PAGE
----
Distributions are paid quarterly and can vary significantly from one period to another. Over the past 12 months, payments have totalled 47.8 cents per unit for a trailing yield of 0.7 per cent. Obviously, this is not a good choice if you need steady income but if you’re looking for stability and modest capital gains potential in these strange times, this ETF is a decent choice. The units were trading on Monday at $68.43.

AND NOW, OCTOBER

September is history. Now, what about October?

Despite its bad reputation, the S&P 500 has averaged a modest average monthly gain of 0.4 per cent since 1928, according to Yardeni Research. Positive months have outnumbered negative ones by 54 to 38 over the period.

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But October also has a reputation for high volatility, going back to the Crash of 1929. The news that U.S. President Donald Trump has contracted COVID-19 and been admitted to hospital is may make this October even more volatile than usual.

Markets have taken the news calmly thus far. But what happens next week and beyond is uncertain and will depend in large part on the Mr. Trump’s recovery. If he rebounds quickly and avoids any major relapse, his supporters will breathe easier and investors will probably stay calm.

But if the disease should suddenly worsen, all bets are off.

The illness of a U.S. President is never good news for stocks. That’s especially true in this case. Whatever you may think of him personally, Mr. Trump is regarded as a friend by Wall Street. His moves to lower taxes and roll back regulations imposed by the Obama administration on a range of industries boosted corporate profits and drove share prices higher. The President had been focusing his campaign on rebuilding the economy during a second term, with some success.

Now the whole race for the White House has been plunged into chaos. With less than a month before election day, Mr. Trump has been sidelined for at least two weeks (assuming he follows the rules). His focus on the economy has been shattered. COVID-19 and his condition will dominate the headlines for most of the month.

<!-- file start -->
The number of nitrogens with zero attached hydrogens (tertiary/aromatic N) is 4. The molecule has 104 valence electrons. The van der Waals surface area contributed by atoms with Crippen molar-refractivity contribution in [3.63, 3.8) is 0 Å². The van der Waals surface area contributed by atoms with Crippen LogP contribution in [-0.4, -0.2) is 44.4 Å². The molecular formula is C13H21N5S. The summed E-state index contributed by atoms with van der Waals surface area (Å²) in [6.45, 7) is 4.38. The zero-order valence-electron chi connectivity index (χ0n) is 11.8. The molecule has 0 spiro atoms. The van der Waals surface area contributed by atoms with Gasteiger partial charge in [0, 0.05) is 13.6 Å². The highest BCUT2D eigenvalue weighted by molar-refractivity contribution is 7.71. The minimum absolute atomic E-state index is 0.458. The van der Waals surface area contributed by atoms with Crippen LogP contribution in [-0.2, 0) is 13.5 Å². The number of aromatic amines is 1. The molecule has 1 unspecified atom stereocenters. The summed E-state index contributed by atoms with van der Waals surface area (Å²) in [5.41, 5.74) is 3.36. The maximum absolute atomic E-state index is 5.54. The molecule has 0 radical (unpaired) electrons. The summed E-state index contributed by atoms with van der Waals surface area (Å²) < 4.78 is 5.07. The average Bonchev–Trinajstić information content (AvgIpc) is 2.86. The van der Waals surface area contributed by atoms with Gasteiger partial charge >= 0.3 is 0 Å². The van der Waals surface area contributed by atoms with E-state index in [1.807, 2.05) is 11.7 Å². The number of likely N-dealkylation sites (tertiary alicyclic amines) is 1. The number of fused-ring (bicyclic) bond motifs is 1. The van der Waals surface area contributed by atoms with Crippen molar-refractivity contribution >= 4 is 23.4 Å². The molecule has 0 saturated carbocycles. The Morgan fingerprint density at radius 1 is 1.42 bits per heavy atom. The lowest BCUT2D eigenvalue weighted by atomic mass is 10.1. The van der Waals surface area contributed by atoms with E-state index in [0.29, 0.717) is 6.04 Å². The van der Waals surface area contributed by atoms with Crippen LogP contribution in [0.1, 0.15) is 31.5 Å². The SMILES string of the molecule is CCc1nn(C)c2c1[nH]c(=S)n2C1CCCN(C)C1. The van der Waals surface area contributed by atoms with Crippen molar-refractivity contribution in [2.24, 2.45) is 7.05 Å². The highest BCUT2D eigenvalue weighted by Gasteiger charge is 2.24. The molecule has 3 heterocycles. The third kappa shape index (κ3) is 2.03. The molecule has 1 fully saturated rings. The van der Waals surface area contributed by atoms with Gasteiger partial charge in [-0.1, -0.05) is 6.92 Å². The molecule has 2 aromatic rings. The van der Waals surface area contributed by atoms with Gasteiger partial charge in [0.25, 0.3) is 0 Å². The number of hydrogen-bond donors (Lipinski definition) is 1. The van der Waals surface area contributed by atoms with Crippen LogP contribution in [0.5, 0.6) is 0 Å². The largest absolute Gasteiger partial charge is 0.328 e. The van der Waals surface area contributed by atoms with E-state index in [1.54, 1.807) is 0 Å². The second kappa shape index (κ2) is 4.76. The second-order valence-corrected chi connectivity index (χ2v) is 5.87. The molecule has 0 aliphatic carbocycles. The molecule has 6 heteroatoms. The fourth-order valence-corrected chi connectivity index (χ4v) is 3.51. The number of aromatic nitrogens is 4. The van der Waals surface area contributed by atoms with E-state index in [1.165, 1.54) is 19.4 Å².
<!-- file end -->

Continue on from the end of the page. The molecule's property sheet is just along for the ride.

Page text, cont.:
Mr. Trump could well turn this to his advantage. Some undecided voters (if any remain) may cast a sympathy ballot for him, especially if his personal experience with the disease pushes him to take it more seriously and assume a strong leadership role in the fight to stop it. Unfortunately, his personality suggests he will do his best to shrug it off, insist that it is no worse than the flu, and go back to his old style of campaigning.

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Whatever the outcome, we are in for a period of even more uncertainty than we faced before the diagnosis. Even if Mr. Trump recovers fully, his refusal to agree to a peaceful transfer of power and his insistence the election process is rigged has pushed the U.S. to the edge of a precipice that could conceivably end in a hung election and street violence.

The typical reaction of many investors in times of great uncertainty is to take profits and move to the sidelines until things settle down. I suspect that’s what we will see this month.

The September market declines may just be a prelude to a wild October.